Petrological and Mineralogical Aspects of Epithermal Low-Sulfidation Au- and Porphyry Cu-Style Mineralization, Navilawa Caldera, Fiji

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2019-01-15
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Forsythe, Nathan
Thompson, Michael
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Spry, Paul
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Agronomy

The Department of Agronomy seeks to teach the study of the farm-field, its crops, and its science and management. It originally consisted of three sub-departments to do this: Soils, Farm-Crops, and Agricultural Engineering (which became its own department in 1907). Today, the department teaches crop sciences and breeding, soil sciences, meteorology, agroecology, and biotechnology.

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The Department of Agronomy was formed in 1902. From 1917 to 1935 it was known as the Department of Farm Crops and Soils.

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1902–present

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  • Department of Farm Crops and Soils (1917–1935)

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Geological and Atmospheric Sciences

The Department of Geological and Atmospheric Sciences offers majors in three areas: Geology (traditional, environmental, or hydrogeology, for work as a surveyor or in mineral exploration), Meteorology (studies in global atmosphere, weather technology, and modeling for work as a meteorologist), and Earth Sciences (interdisciplinary mixture of geology, meteorology, and other natural sciences, with option of teacher-licensure).

History
The Department of Geology and Mining was founded in 1898. In 1902 its name changed to the Department of Geology. In 1965 its name changed to the Department of Earth Science. In 1977 its name changed to the Department of Earth Sciences. In 1989 its name changed to the Department of Geological and Atmospheric Sciences.

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1898-present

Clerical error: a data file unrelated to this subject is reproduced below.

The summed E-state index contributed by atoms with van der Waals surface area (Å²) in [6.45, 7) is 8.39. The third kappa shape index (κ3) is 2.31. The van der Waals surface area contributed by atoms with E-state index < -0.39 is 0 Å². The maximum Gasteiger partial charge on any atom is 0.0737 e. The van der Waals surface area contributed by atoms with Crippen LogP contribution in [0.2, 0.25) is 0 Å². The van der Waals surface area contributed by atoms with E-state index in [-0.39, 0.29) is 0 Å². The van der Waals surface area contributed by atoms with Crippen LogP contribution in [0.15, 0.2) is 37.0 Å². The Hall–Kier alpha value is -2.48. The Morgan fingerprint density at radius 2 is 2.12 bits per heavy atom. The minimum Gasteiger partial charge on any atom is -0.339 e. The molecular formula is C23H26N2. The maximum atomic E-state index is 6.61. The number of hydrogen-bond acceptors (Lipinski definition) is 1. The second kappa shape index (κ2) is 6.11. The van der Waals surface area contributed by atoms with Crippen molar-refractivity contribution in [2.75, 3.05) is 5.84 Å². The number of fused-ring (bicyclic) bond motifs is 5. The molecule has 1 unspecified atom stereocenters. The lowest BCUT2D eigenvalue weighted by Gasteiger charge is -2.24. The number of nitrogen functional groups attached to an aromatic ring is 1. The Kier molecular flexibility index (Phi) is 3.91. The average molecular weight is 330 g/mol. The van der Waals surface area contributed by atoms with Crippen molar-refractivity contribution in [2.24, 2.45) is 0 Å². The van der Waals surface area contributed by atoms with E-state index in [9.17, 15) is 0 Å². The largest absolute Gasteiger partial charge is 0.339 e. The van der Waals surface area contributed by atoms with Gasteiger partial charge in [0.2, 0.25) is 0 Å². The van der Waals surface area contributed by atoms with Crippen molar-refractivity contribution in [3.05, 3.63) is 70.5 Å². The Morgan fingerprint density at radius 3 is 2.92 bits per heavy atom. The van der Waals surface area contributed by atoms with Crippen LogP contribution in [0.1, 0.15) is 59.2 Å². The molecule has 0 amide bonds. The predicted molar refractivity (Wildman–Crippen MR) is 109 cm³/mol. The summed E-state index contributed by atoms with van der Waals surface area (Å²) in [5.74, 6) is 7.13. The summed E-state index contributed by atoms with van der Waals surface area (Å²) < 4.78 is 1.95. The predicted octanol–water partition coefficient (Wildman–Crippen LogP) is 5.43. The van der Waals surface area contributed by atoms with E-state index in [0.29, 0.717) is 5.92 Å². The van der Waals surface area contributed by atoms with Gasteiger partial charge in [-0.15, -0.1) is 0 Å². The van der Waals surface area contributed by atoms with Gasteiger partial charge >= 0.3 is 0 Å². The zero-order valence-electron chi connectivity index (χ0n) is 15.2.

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  • Department of Geology and Mining (1898-1902)
  • Department of Geology (1902-1965)
  • Department of Earth Science (1965-1977)
  • Department of Earth Sciences (1977-1989)

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Abstract

The Navilawa caldera is the remnant of a shoshonitic volcano on Viti Levu, Fiji, and sits adjacent to the low-sulfidation Tuvatu epithermal Au–Te deposit. The caldera occurs along the Viti Levu lineament, approximately 50 km SW of the Tavua caldera, which hosts the giant low-sulfidation Emperor epithermal Au–Te deposit. Both calderas host alkaline rocks of nearly identical age (~5.4–4.6 Ma) and mineralization that occurred in multiple stages. The gold mineralization in these locations is spatially and genetically related to monzonite intrusions and low-grade porphyry Cu-style mineralization. Potassic, propylitic, phyllic, and argillic alteration extends from the Tuvatu Au–Te deposit towards the central, northern, and eastern parts of the Navilawa caldera where it is spatially associated with low-grade porphyry Cu–Au mineralization at the Kingston prospect and various epithermal Au–(Te) vein systems, including the Banana Creek and Tuvatu North prospects. Chalcopyrite, and minor bornite, occurs in quartz–calcite–(adularia) veins in the Kingston deposit associated with weak propylitic and phyllic alteration, whereas NE-trending epithermal gold veins at the Banana Creek and Tuvatu North prospects are associated with weak potassic alteration that is overprinted by propylitic and phyllic alteration. Gold is accompanied by chalcopyrite, galena, and sphalerite in quartz–pyrite veins that also have a Ag–As–Hg–Te signature. The temperature range for phyllosilicates in the phyllic alteration (chlorite ± smectite ± corrensite ± illite) is in good agreement with temperatures recorded from previous fluid inclusion studies of quartz at the Banana Creek Au prospect (~260 °C) and the nearby Tuvatu Au–Te deposit (205 to 382 °C). Sulfur isotope compositions of pyrite (−6.2 to +0.4‰) from the Banana Creek prospect indicate a likely magmatic source of sulfur. Oxidation of the ore fluids or a direct addition of volatiles to the hydrothermal fluids may account for the lighter isotopic values. The similarities of the igneous rock types and compositions, transition from porphyry- to epithermal-style mineralization, alteration assemblages, paragenetic relationships, and stable isotope data suggest a common origin for the porphyry- and epithermal-style mineralization within the Navilawa and between the Navilawa and Tavua calderas.

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This article is published as Forsythe, Nathan A., Paul G. Spry, and Michael L. Thompson. "Petrological and Mineralogical Aspects of Epithermal Low-Sulfidation Au-and Porphyry Cu-Style Mineralization, Navilawa Caldera, Fiji." Geosciences 9, no. 1 (2019): 42. doi: 10.3390/geosciences9010042.

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Tue Jan 01 00:00:00 UTC 2019
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